Access at seashore locations
Sections of the boardwalk at the Red Maple Swamp Trail have been closed due to structural deterioration and safety concerns. Check at Salt Pond Visitor Center for the current status of this trail, and for your safety, remain out of closed areas.
National Seashore Seeks Vintage Park Images for 50th Anniversary Project
Contact: William Burke, Park Historian, 508-255-3421 x14
Cape Cod National Seashore Superintendent George Price announced that that park is interested in viewing early images and photographs of the park from the late 1950s through the 1980s. The images are needed to document the early years of the seashore, which was established in 1961 and is celebrating its 50th anniversary in 2011. Part of the celebration will be the publication of a booklet with images of the park. Members of the public are invited to share their photographs, postcards or other images showing park facilities, early scenic views taken in the park, park personnel like lifeguards, rangers, maintenance workers, or other notable community or political leaders involved in the debate over the formation of the seashore beginning in the late 1950s. The seashore has the capability to scan images if they are brought into Salt Pond Visitor Center. Please call seashore historian William Burke to set up a time to bring in the images. The seashore has also dedicated a museum intern to assist with the project. Other special events, sales items and programs will be planned as 2011 approaches.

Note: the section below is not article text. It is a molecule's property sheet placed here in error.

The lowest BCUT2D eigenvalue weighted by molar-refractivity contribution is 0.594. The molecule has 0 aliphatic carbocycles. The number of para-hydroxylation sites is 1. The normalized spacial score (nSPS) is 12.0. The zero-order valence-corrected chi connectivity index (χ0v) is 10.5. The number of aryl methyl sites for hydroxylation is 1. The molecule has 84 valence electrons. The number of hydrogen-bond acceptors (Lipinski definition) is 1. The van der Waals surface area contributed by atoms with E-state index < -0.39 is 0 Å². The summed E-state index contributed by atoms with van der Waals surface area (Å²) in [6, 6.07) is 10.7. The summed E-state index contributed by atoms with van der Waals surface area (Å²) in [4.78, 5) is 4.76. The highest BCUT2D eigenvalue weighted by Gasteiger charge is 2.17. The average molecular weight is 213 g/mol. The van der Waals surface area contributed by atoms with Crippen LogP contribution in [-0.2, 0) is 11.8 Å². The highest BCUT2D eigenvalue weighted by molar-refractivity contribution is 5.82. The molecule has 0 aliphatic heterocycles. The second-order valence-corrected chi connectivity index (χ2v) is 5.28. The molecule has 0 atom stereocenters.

“The seashore has changed in many ways over the last 50 years”, stated Superintendent Price. “We take comfort in knowing that the seashore helped to preserve a good portion of the Great Beach for recreation and contemplation, but there have been some significant changes and growing pains in the past 50 years. Some vistas and landscapes that were once prominent features of park trails and roads have been obscured by forest succession. Altered estuarine systems like Hatches Harbor are now being restored. Even the appearance of the park uniform and park signs has evolved. Rangers no longer perform horse patrols for example, but now ranger programs lead the public on interpretive hikes and canoe trips to the far corners of the park. Beach facilities have been built but others lost to storms like the Blizzard of ’78. Structures that in the 1960s and 70s were considered insignificant are now looked upon as historic. We want to capture in a single booklet the story of the fledgling seashore coming of age in the late twentieth century.”
For more information, please contact William Burke, park historian, at 508-255-3421, ext. 14.
Did You Know?
The original Highland Light was built in 1797, becoming the first lighthouse on Cape Cod in Massachusetts. It had 24 whale oil lamps set in 2 circles, one on top of the other with the reflector behind.